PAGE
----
Cost Increases Up the Ante for the Construction Industry – Is a Price Escalation Clause Your Best Bet?

Tarter Krinsky & Drogin LLP

Charter schools have experienced some of the highest enrollment growth due to pandemic-related factors influencing how we rethink education. As a result, there continues to be significant increase in the renovation and construction of charter school facilities around the country. Efficient contracting practices are essential for budget-conscious charter schools seeking to complete construction of educational facilities and instructional spaces in a cost-effective and timely manner. As discussed in this article, contractors are increasingly seeking to negotiate price escalation clauses with owners as more and more construction projects are affected by supply-chain disruptions and rising material costs. Strategically negotiating such a clause could lead to more reliable and market pricing since contractors will not need to inflate their bids to cover the potential for substantial post bid increases in the cost of certain materials.

High Stakes and Even Higher Prices

The COVID-19 pandemic and the war in Ukraine have raised the stakes for participants in the construction industry, triggering a surge in the cost of materials due to market volatility and global supply-chain disruptions. In late 2021, the Associated General Contractors of America reported that inflationary construction costs continued to outpace contractor bid prices by more than ten percent based on producer price indices. Even though soaring material costs are affecting both contractors and owners alike, contractors are shouldering more of the financial risk from these post-pandemic price increases. For contractors bound by construction contracts with a fixed sum or guaranteed maximum price, this price volatility erodes a contractor’s profit margin on a project, which – depending on the size of the project and the work involved – may lead to more devastating financial consequences for a construction firm.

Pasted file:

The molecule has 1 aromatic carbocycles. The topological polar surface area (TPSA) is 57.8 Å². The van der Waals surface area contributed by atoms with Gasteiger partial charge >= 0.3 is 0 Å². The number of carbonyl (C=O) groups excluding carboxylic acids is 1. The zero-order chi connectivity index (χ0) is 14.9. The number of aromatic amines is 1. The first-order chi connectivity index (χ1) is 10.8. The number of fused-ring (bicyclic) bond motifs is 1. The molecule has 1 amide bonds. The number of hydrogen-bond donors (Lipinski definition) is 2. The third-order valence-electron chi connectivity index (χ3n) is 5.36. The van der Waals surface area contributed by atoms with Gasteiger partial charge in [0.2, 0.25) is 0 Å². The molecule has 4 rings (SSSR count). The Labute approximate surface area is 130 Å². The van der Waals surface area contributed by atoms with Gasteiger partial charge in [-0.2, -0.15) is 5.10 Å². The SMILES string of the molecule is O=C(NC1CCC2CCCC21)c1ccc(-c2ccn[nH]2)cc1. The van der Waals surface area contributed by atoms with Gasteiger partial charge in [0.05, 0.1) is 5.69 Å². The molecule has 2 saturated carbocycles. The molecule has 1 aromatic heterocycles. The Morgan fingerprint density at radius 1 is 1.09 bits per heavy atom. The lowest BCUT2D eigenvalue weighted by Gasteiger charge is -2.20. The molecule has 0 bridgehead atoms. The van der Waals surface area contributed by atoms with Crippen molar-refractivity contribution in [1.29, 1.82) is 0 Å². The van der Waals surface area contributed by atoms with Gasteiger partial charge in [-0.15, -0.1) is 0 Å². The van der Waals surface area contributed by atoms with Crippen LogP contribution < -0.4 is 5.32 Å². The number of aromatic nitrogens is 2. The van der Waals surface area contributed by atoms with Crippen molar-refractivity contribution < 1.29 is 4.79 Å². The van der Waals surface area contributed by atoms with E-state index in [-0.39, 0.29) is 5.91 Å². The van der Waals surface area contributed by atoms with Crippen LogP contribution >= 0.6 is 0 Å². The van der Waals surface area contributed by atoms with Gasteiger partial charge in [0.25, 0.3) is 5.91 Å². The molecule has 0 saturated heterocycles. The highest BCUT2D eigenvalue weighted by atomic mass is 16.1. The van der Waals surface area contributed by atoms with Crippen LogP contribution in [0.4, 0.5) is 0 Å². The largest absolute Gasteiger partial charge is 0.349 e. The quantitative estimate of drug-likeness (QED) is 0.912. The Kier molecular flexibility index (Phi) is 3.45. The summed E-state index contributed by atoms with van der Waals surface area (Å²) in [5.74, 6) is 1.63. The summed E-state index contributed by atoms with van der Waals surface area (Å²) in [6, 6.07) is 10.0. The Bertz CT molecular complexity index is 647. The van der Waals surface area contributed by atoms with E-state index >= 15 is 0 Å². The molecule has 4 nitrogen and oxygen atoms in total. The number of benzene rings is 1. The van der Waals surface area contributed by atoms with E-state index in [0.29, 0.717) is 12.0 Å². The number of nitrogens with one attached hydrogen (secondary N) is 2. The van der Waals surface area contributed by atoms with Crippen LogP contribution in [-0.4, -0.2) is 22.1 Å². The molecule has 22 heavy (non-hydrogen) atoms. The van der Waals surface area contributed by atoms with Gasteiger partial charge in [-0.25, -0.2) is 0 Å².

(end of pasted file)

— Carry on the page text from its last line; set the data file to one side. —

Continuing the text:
To ensure the viability of a construction project so that performance of the work remains feasible and profitable in today’s market, owners and contractors must be prepared to mitigate the threat of cost overruns and delivery delays from supply shortages. While it may not necessarily be an ace up your sleeve, one way to strategically manage and allocate this financial risk may be through the use of a material price escalation clause.

Striking A Deal

A price escalation clause provides for adjustment of the contract price based on an objective metric or price index that the parties agree upon ahead of time. For instance, one objective metric might be the difference between the price of a material quoted at bid time and the price of that material when delivered. If the price change between the two dates exceeds an agreed-upon percentage threshold, then the contract price is adjusted accordingly. Escalation clauses serve to distribute the risk of steep price increases more equitably between owners and contractors, so that both parties are adequately protected and able to move forward with a project.